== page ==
Fulton council clears way for lake dredging project


Accompanied by a round of applause from local residents last week, the Fulton City Council and Mayor Ron Woodward cleared the way to move forward with the Lake Neahtahwanta Revitalization Project.

The council passed a motion in its regular meeting Tuesday Aug. 5 authorizing the mayor to sign all documents pertaining the bids on dredging the lake, which were to be opened the following Friday.

The 750-acre lake is one of many in the region under swimming and other recreational restrictions due to a high presence of blue-green algae. Officials say between eight and 12 feet of silt have built up in the lake’s basin over the years, blocking the flow of cold freshwater from the springs that feed it and leaving the water stagnate.

By dredging the silt, officials say they can restore the water’s flow rate and temperature to a level that would mitigate the algae’s growth.

Fulton has received $100,000 in state grant funding to advance the project. Unlike Granby, which is commissioning its own dredging barge and doing the work itself, Fulton plans to contract the work out, at least in the short term. Woodward previously said that if the city doesn’t get the ball rolling on the project soon, it runs the risk of losing that money.

Officials had to hold off on moving the project forward during the early part of the summer, as the state will only allow dredging after July 15, which is considered the end of fish spawning season.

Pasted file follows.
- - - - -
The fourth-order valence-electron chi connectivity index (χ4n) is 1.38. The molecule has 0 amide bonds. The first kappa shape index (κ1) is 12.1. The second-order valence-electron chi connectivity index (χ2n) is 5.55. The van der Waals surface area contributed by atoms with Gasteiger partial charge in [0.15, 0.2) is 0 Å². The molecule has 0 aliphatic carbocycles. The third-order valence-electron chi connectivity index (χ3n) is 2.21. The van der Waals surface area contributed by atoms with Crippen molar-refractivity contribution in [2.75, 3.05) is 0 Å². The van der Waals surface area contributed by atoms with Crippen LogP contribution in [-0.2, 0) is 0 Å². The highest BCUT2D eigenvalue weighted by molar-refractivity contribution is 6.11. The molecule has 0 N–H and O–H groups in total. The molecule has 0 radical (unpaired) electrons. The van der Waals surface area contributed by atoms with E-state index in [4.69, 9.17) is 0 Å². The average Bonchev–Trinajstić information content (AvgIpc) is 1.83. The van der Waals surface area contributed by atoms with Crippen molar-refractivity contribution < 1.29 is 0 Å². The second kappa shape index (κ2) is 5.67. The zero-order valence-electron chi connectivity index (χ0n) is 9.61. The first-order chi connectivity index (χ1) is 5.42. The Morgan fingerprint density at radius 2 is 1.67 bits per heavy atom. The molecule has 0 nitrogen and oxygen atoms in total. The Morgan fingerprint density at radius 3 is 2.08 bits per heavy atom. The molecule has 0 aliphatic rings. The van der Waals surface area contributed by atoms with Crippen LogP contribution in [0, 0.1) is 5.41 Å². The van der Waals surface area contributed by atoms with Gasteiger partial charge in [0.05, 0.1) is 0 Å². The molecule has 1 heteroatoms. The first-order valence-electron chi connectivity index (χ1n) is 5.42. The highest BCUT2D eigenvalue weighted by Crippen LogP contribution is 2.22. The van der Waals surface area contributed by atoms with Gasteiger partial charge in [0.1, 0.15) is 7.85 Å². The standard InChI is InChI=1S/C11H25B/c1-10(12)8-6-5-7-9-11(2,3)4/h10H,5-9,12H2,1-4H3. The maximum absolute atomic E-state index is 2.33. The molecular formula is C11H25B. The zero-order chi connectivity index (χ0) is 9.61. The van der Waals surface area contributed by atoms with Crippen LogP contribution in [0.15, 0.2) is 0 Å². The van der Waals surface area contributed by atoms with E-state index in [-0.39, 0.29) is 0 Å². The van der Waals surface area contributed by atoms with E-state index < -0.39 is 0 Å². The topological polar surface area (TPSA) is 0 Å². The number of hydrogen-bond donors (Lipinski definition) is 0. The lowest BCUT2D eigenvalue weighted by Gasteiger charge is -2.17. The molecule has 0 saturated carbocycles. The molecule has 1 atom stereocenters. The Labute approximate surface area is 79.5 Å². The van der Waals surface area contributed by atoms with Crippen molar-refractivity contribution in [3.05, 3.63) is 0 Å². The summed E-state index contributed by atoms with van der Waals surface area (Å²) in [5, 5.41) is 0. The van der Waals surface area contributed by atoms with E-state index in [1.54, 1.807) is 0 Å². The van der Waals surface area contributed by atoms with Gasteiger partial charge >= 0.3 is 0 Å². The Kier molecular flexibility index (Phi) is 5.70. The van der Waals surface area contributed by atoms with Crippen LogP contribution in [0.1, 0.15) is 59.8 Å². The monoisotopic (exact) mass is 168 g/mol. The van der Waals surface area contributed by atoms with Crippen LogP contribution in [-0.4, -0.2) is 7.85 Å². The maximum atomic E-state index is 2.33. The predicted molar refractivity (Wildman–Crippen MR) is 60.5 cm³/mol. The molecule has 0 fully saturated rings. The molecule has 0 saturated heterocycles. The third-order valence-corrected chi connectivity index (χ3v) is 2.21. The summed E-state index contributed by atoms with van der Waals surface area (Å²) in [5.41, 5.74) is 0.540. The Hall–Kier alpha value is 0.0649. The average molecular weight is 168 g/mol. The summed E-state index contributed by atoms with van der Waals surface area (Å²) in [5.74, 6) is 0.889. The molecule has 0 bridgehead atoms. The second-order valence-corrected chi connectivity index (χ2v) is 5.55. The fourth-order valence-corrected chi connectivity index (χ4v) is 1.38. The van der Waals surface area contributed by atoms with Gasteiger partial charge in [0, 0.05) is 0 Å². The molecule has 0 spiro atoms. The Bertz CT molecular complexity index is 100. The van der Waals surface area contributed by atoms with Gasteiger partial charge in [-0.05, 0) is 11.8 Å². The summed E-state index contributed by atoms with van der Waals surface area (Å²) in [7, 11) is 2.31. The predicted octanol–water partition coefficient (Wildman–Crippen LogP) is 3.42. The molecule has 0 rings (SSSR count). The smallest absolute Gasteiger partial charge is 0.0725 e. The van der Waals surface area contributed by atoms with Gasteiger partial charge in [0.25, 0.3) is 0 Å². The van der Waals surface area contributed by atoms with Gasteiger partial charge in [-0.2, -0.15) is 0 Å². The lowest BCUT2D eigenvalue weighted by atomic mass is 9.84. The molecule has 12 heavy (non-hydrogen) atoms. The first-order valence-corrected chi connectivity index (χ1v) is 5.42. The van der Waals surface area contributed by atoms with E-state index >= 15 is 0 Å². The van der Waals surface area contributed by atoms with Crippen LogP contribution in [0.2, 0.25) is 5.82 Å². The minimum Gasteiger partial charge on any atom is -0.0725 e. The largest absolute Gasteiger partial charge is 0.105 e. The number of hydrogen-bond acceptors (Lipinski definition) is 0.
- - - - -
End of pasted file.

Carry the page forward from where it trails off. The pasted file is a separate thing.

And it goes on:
Woodward said once the project has been started by professionals, the city will look into having its own dredging barge built so it could potentially take over the work.

When blue-green algae blooms, it releases toxins into the air – known as cynotoxins – which pose a threat to people, pets and wildlife. Last month, the New York State Department of Environmental Conservation confirmed a strong presence of the algae in the lake. However, at that time, the toxin level was below what is considered a serious health threat.

The city has already received the necessary permit from state regulators to do the project. The permit allows for dredging to take place over the next 10 years.

Thirteen bids were put out for the project. They were to be received that Friday evening. Woodward said no bids would be awarded though until early this week.

Upon reading the motion, around a half-dozen residents in attendance burst into applause showing support for the endeavor.



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